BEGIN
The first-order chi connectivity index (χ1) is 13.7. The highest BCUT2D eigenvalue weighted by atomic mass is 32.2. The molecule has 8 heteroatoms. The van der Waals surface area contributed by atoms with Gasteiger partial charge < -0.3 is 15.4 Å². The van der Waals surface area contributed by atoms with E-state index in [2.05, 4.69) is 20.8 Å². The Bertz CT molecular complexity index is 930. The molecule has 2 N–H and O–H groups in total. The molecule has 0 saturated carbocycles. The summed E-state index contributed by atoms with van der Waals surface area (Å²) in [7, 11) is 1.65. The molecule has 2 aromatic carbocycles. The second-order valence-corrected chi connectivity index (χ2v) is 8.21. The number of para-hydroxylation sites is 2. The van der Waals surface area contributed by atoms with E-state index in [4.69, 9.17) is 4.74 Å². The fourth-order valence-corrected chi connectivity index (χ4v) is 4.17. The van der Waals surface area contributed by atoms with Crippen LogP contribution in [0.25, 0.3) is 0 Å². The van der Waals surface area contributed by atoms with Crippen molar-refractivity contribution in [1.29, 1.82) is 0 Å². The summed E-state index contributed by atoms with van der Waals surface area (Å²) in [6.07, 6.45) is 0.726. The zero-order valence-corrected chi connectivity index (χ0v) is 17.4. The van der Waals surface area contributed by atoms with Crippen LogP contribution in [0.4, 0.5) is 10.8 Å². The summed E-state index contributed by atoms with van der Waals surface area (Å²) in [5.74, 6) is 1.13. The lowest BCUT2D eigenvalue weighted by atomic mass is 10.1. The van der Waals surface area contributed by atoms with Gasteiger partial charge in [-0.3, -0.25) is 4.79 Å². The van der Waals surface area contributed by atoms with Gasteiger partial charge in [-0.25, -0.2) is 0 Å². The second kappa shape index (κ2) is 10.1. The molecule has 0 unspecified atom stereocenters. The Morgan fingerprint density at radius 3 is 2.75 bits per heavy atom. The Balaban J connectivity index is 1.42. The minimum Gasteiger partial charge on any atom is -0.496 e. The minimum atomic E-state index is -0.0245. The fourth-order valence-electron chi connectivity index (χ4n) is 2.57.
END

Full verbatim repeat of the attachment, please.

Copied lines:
The first-order chi connectivity index (χ1) is 13.7. The highest BCUT2D eigenvalue weighted by atomic mass is 32.2. The molecule has 8 heteroatoms. The van der Waals surface area contributed by atoms with Gasteiger partial charge < -0.3 is 15.4 Å². The van der Waals surface area contributed by atoms with E-state index in [2.05, 4.69) is 20.8 Å². The Bertz CT molecular complexity index is 930. The molecule has 2 N–H and O–H groups in total. The molecule has 0 saturated carbocycles. The summed E-state index contributed by atoms with van der Waals surface area (Å²) in [7, 11) is 1.65. The molecule has 2 aromatic carbocycles. The second-order valence-corrected chi connectivity index (χ2v) is 8.21. The number of para-hydroxylation sites is 2. The van der Waals surface area contributed by atoms with E-state index in [4.69, 9.17) is 4.74 Å². The fourth-order valence-corrected chi connectivity index (χ4v) is 4.17. The van der Waals surface area contributed by atoms with Crippen LogP contribution in [0.25, 0.3) is 0 Å². The van der Waals surface area contributed by atoms with Crippen molar-refractivity contribution in [1.29, 1.82) is 0 Å². The summed E-state index contributed by atoms with van der Waals surface area (Å²) in [6.07, 6.45) is 0.726. The zero-order valence-corrected chi connectivity index (χ0v) is 17.4. The van der Waals surface area contributed by atoms with Crippen LogP contribution in [0.4, 0.5) is 10.8 Å². The summed E-state index contributed by atoms with van der Waals surface area (Å²) in [5.74, 6) is 1.13. The lowest BCUT2D eigenvalue weighted by atomic mass is 10.1. The van der Waals surface area contributed by atoms with Gasteiger partial charge in [-0.3, -0.25) is 4.79 Å². The van der Waals surface area contributed by atoms with Gasteiger partial charge in [-0.25, -0.2) is 0 Å². The second kappa shape index (κ2) is 10.1. The molecule has 0 unspecified atom stereocenters. The Morgan fingerprint density at radius 3 is 2.75 bits per heavy atom. The Balaban J connectivity index is 1.42. The minimum Gasteiger partial charge on any atom is -0.496 e. The minimum atomic E-state index is -0.0245. The fourth-order valence-electron chi connectivity index (χ4n) is 2.57.